NATIONAL REPORT (Continued from Page 1) "With California´s $26 billion deficit, taxpayers shouldn´t have to pay one cent for illegal alien higher education.... What part of illegal don´t you understand?" It turns out, though, that illegal immigrants actually have an established constitutional right to attend public school through the end of high school, but, once they reach college, they are ineligible for federal financial aid. As a result, states have become battlegrounds in the question of whether illegal immigrations should be able to attend public universities and, if so, how much they should have to pay. In fact, ten states (including, Florida, New York, and Texas) allow illegal citizens to pay instate tuition if – as in California – they attend high school for three years and graduate. California's Supreme Court reached its decision on Monday last, and did so unanimously. The Regents of the University had contended that that the criterion was not residency in the state of California, but rather attendance at a Californian high school and graduation from that school. Echoing this sentiment, Chief Justice Ming Chin wrote that the "fatal flaw" in the plaintiff's argument is that the in-state tuition benefit is not, in fact, based on Californian residence. Instead, students must show that they have attended and graduated from a California high school. Writing for a unanimous majority, Chief Justice Chin wrote that "Congress specifically referred to residence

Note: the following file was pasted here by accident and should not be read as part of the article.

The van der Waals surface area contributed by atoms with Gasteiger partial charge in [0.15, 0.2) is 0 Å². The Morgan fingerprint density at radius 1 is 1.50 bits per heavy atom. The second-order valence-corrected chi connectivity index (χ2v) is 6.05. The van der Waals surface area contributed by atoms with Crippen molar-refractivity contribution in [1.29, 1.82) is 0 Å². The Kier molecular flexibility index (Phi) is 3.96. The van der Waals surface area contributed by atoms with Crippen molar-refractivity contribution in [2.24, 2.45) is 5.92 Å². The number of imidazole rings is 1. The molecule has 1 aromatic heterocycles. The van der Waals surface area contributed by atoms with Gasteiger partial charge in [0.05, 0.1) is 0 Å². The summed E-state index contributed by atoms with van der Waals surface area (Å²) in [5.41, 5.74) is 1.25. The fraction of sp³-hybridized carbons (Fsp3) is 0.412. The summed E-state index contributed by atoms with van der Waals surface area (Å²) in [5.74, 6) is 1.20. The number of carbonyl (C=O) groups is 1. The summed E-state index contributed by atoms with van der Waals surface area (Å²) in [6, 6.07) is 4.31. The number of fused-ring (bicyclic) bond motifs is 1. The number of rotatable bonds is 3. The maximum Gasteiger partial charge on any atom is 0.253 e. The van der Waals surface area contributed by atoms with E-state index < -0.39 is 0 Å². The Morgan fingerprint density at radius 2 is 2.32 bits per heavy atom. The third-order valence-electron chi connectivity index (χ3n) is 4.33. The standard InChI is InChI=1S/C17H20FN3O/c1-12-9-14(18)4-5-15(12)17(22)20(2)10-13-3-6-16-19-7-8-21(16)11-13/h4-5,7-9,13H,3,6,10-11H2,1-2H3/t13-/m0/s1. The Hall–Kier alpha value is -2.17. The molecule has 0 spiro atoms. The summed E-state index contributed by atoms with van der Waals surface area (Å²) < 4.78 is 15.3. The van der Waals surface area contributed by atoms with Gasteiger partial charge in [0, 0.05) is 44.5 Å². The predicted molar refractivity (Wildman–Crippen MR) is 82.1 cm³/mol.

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– not some form of surrogate for residence – as the prohibited basis for granting unlawful aliens a postsecondary-education benefit." As such, in-state tuition for illegal immigrants was upheld, thereby adding a new wrinkle to the ongoing debate over immigration – and, crucially, what powers states have to make their own policies independent of the federal government. The lawyer for the plaintiff (and also the Secretary-of-StateElect of Kansas) stated that an appeal to the U.S. Supreme Court would be forthcoming. Stay tuned. s